Science & Technology

7 Times People Made Bets on Science

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Science is our best way of knowing what's real, beyond the desires and biases of fallible humans. At least, it should be. But scientists are humans too, and they can sometimes become as enamored with a pet theory as a football fan is with a favorite team. They're also like sports fans in another way: they're known to make wagers on the outcome. Here are seven times scientists made bets on science — and what happened next.

7. The time a computer scientist bet against a chess champion

In 1968, John McCarthy, the computer scientist who coined the term "artificial intelligence," bet chess champion David Levy £500 (about £8,000/$10,500 in today's money) that a computer would beat him at a chess game within 10 years. Levy went on to beat computers in every match he played for 21 years — until he was finally defeated by a computer called Deep Thought, which went on to become the first computer to beat a chess grandmaster. Still, the bet was that it would happen within 10 years, and Levy won.

6. The time Stephen Hawking bet against black holes

One weird prediction made by Einstein's general theory of relativity is that if you compress a star's mass into a small enough space, the laws of physics break down and you get what's known as a singularity — the seed of what we now know as a black hole. We hadn't yet found evidence of black holes in 1975 when scientists discovered an object called Cygnus X-1 that looked an awful lot like it could be the first. Despite being one of the foremost authorities on black hole theory, Stephen Hawking bet fellow black-hole expert Kip Thorne an adult magazine that Cygnus X-1 wasn't a black hole. The evidence that it was became incontrovertible in 1990 and Hawking conceded the bet.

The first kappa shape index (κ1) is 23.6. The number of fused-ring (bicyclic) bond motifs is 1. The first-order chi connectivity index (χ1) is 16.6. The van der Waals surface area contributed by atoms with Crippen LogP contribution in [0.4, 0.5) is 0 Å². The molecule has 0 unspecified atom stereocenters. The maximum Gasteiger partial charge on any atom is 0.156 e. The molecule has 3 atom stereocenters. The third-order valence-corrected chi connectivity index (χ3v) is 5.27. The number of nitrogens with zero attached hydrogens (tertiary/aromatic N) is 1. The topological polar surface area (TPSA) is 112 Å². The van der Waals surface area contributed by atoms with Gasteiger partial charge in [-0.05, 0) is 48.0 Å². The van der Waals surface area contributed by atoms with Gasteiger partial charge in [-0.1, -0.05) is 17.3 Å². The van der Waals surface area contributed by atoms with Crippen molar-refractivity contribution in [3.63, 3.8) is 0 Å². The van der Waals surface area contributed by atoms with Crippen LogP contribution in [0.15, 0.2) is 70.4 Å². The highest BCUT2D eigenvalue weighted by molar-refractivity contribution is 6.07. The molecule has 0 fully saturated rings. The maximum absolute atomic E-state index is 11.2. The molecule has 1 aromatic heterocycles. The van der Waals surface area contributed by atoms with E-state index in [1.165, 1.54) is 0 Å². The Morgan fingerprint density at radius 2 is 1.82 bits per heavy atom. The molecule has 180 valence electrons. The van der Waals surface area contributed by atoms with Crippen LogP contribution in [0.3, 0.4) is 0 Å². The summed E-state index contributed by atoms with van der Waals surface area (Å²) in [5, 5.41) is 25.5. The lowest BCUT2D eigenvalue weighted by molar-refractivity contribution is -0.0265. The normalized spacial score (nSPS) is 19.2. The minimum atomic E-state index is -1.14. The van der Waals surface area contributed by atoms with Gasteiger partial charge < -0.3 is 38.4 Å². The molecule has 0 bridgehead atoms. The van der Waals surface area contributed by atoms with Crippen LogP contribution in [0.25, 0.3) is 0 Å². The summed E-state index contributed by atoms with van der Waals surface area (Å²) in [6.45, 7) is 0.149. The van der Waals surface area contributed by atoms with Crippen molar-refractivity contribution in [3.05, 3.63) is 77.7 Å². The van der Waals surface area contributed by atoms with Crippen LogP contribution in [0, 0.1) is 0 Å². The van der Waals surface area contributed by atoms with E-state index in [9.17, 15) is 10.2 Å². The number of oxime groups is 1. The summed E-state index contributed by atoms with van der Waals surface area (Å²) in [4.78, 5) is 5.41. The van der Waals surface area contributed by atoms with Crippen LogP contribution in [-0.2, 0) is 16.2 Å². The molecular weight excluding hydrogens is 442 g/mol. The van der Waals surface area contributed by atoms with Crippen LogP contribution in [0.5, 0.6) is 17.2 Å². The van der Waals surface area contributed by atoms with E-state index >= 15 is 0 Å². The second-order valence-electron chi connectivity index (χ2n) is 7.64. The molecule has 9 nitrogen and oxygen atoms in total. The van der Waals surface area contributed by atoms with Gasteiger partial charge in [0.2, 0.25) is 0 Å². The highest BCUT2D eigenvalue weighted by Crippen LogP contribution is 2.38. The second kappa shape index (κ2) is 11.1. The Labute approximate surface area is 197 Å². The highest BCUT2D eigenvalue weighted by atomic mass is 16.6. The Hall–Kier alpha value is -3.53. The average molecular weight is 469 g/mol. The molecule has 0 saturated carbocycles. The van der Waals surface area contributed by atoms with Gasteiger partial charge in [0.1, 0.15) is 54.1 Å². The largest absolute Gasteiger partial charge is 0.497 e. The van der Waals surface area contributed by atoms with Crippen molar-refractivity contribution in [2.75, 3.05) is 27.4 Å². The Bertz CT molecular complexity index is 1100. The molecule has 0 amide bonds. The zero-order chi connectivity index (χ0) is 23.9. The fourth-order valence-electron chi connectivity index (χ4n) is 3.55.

5. The time Stephen Hawking bet black holes could destroy information

You know that part in the action movie where two former rivals team up to fight the big boss and emerge victorious? Well, it was nothing like that when Hawking and Thorne bet Thorne's colleague John Preskill that black holes destroyed anything that goes into them — despite the fact that quantum mechanics says information can neither be created nor destroyed. Hawking finally saw the writing on the wall in 2004 when he announced that he had solved the so-called black hole information paradox, and he gave Preskill the wager: an encyclopedia "from which information can be recovered with ease." In this case, it was a baseball encyclopedia.

4. The time Stephen Hawking bet against the Higgs Boson

While it might seem like Hawking is just an overconfident gambler, he hinted at the method behind his madness for this one. This time, the legendary physicist bet physics professor Gordon Kane $100 that the Large Hadron Collider (LHC), which switched on in 2008, wouldn't find the Higgs boson, the particle that gives mass to every other particle. At the time, he explained that his bet was more about the hope that the universe was extra interesting than it was about the actual chances. "I think it will be much more exciting if we don't find the Higgs," he told the BBC. "That will show something is wrong, and we need to think again."